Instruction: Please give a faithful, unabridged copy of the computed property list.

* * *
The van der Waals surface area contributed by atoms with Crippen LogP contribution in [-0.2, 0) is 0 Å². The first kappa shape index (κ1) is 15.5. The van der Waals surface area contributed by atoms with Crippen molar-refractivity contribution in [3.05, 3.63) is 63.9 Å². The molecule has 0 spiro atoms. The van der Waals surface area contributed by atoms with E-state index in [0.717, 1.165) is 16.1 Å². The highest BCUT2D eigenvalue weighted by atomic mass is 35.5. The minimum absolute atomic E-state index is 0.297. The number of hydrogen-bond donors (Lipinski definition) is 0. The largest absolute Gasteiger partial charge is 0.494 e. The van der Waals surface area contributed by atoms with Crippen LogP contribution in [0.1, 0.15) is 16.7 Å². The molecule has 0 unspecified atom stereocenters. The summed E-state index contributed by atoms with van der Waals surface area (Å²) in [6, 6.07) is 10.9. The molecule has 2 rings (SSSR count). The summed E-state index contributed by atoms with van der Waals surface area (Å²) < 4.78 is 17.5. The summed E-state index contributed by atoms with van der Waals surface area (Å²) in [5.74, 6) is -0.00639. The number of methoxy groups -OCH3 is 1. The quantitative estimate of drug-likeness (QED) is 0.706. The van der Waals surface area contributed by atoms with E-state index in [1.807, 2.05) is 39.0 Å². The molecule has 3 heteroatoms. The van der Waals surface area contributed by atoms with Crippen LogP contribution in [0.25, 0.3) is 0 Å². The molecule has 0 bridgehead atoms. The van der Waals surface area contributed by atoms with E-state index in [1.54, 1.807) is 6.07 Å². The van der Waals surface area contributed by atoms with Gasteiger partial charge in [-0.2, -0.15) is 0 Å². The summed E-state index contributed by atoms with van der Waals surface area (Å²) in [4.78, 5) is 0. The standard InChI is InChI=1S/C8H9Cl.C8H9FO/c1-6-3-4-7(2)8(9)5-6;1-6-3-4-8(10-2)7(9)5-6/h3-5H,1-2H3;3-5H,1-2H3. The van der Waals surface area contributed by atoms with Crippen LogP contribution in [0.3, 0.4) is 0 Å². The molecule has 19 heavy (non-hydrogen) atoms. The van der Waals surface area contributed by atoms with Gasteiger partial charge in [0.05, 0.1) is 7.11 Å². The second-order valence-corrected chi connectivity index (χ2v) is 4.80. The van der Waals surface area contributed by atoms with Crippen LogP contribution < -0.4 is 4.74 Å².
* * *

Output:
The van der Waals surface area contributed by atoms with Crippen LogP contribution in [-0.2, 0) is 0 Å². The first kappa shape index (κ1) is 15.5. The van der Waals surface area contributed by atoms with Crippen molar-refractivity contribution in [3.05, 3.63) is 63.9 Å². The molecule has 0 spiro atoms. The van der Waals surface area contributed by atoms with E-state index in [0.717, 1.165) is 16.1 Å². The highest BCUT2D eigenvalue weighted by atomic mass is 35.5. The minimum absolute atomic E-state index is 0.297. The number of hydrogen-bond donors (Lipinski definition) is 0. The largest absolute Gasteiger partial charge is 0.494 e. The van der Waals surface area contributed by atoms with Crippen LogP contribution in [0.1, 0.15) is 16.7 Å². The molecule has 0 unspecified atom stereocenters. The summed E-state index contributed by atoms with van der Waals surface area (Å²) in [6, 6.07) is 10.9. The molecule has 2 rings (SSSR count). The summed E-state index contributed by atoms with van der Waals surface area (Å²) < 4.78 is 17.5. The summed E-state index contributed by atoms with van der Waals surface area (Å²) in [5.74, 6) is -0.00639. The number of methoxy groups -OCH3 is 1. The quantitative estimate of drug-likeness (QED) is 0.706. The van der Waals surface area contributed by atoms with E-state index in [1.807, 2.05) is 39.0 Å². The molecule has 3 heteroatoms. The van der Waals surface area contributed by atoms with Crippen LogP contribution in [0.25, 0.3) is 0 Å². The molecule has 0 bridgehead atoms. The van der Waals surface area contributed by atoms with E-state index in [1.54, 1.807) is 6.07 Å². The van der Waals surface area contributed by atoms with Gasteiger partial charge in [-0.2, -0.15) is 0 Å². The summed E-state index contributed by atoms with van der Waals surface area (Å²) in [4.78, 5) is 0. The standard InChI is InChI=1S/C8H9Cl.C8H9FO/c1-6-3-4-7(2)8(9)5-6;1-6-3-4-8(10-2)7(9)5-6/h3-5H,1-2H3;3-5H,1-2H3. The van der Waals surface area contributed by atoms with Crippen LogP contribution in [0.3, 0.4) is 0 Å². The molecule has 19 heavy (non-hydrogen) atoms. The van der Waals surface area contributed by atoms with Gasteiger partial charge in [0.05, 0.1) is 7.11 Å². The second-order valence-corrected chi connectivity index (χ2v) is 4.80. The van der Waals surface area contributed by atoms with Crippen LogP contribution < -0.4 is 4.74 Å².